In contrast to the traditional literature review, systematic literature reviews use a more rigorous and precise approach to reviewing the literature in a specific subject area.
►They deliver a clear and comprehensive overview of available evidence on a given area.
►They help identify research gaps in our current understanding of a field.
►They can highlight methodological concerns in research that can be used to improve future work in the area.
►They can be used to identify questions for which the available evidence provides clear answers and consequently further research is not needed.
Researchers conducting a systematic review need to follow fixed yet flexible and iterative processes that describe necessary steps required to produce a rigorous synthesis of the literature.
You should document at the time all of the steps that you take to complete your review, as this allows your methodology to be compiled accurately.
It is vital to define your question and determine if any other systematic review has previously been conducted on this question. To reduce bias in a systematic review, it is vital to develop a review plan or protocol.
Source: Foster, M.J. and Jewell, S.T. (eds.), 2017. Assembling the pieces of a systematic review: a guide for librarians. Available from: ProQuest Ebook Central. [2 June 2020].
Protocols are used to pre-establish objectives and methods for your systematic review. They should be established prior to the formal literature search to help decrease bias. Registering protocols is recommended to avoid duplication of effort. Once you've developed your protocol, register it!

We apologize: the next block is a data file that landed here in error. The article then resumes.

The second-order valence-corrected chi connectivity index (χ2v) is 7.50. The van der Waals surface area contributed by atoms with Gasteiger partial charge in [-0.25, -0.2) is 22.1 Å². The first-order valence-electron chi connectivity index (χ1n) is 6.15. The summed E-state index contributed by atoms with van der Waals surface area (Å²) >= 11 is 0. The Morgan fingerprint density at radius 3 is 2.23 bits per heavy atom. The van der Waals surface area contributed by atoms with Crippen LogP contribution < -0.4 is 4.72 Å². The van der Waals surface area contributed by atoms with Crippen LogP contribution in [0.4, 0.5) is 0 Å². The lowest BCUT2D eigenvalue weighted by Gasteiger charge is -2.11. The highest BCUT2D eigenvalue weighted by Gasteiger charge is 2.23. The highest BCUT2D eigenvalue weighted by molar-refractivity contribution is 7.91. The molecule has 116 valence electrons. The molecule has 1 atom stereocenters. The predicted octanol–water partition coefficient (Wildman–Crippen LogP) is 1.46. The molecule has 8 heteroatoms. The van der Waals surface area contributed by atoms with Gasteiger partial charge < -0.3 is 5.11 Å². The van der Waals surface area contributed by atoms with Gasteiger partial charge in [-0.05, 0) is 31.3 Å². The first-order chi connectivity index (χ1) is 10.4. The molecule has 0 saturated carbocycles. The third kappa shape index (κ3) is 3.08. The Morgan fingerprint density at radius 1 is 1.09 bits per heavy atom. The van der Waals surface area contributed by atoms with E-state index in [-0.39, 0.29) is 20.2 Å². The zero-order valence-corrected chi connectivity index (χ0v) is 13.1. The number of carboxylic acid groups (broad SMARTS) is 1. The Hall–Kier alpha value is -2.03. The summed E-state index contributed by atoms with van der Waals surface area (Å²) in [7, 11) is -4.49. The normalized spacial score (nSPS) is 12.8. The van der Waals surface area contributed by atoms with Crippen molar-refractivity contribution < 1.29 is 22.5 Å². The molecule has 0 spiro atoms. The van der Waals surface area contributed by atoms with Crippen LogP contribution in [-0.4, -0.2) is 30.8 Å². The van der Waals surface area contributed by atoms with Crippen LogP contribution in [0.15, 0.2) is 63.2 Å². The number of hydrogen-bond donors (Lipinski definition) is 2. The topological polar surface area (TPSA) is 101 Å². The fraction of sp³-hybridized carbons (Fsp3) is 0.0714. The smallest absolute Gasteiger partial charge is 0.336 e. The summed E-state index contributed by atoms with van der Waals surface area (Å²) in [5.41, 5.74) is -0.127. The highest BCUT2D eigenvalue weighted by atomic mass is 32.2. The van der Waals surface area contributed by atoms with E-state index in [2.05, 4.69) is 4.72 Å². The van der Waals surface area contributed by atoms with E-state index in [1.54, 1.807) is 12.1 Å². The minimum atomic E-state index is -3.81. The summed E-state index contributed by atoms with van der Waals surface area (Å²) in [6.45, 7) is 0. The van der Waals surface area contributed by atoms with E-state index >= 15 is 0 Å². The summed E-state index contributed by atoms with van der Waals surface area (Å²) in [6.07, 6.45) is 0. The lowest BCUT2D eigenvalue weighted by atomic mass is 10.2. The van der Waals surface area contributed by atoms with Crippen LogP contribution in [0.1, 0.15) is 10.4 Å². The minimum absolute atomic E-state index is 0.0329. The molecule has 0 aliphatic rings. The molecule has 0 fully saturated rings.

PROSPERO is the International prospective register of systematic reviews in health and social care, welfare, public health, education, crime, justice, and international development.
It is common to confuse systematic and literature reviews as both are used to provide a summary of the existing literature or research in a specific area.
Table from: Robinson, P. and Lowe, J., 2015. Literature reviews vs systematic reviews. Australian and New Zealand journal of public health, 39(2), pp.103-103. https://doi.org/10.1111/1753-6405.12393
PRISMA is an evidence-based minimum set of items for reporting in systematic reviews and meta-analyses. PRISMA focuses on the reporting of reviews evaluating randomized trials, but can also be used as a basis for reporting systematic reviews of other types of research.
Higgins JPT, Thomas J, Chandler J, Cumpston M, Li T, Page MJ, Welch VA (editors). Cochrane Handbook for Systematic Reviews of Interventions version 6.0 (updated July 2019). Cochrane, 2019.
Available from www.training.cochrane.org/handbook.
The Systematic Review Toolbox is a searchable online catalogue of tools that support various tasks within the systematic review and wider evidence synthesis process.
The toolbox aims to help researchers and reviewers find:
Library staff are available to consult with researchers and offer training to:
Ask library staff at the information desk for help. If you’re at home, contact us at 091-742785 or firstname.lastname@example.org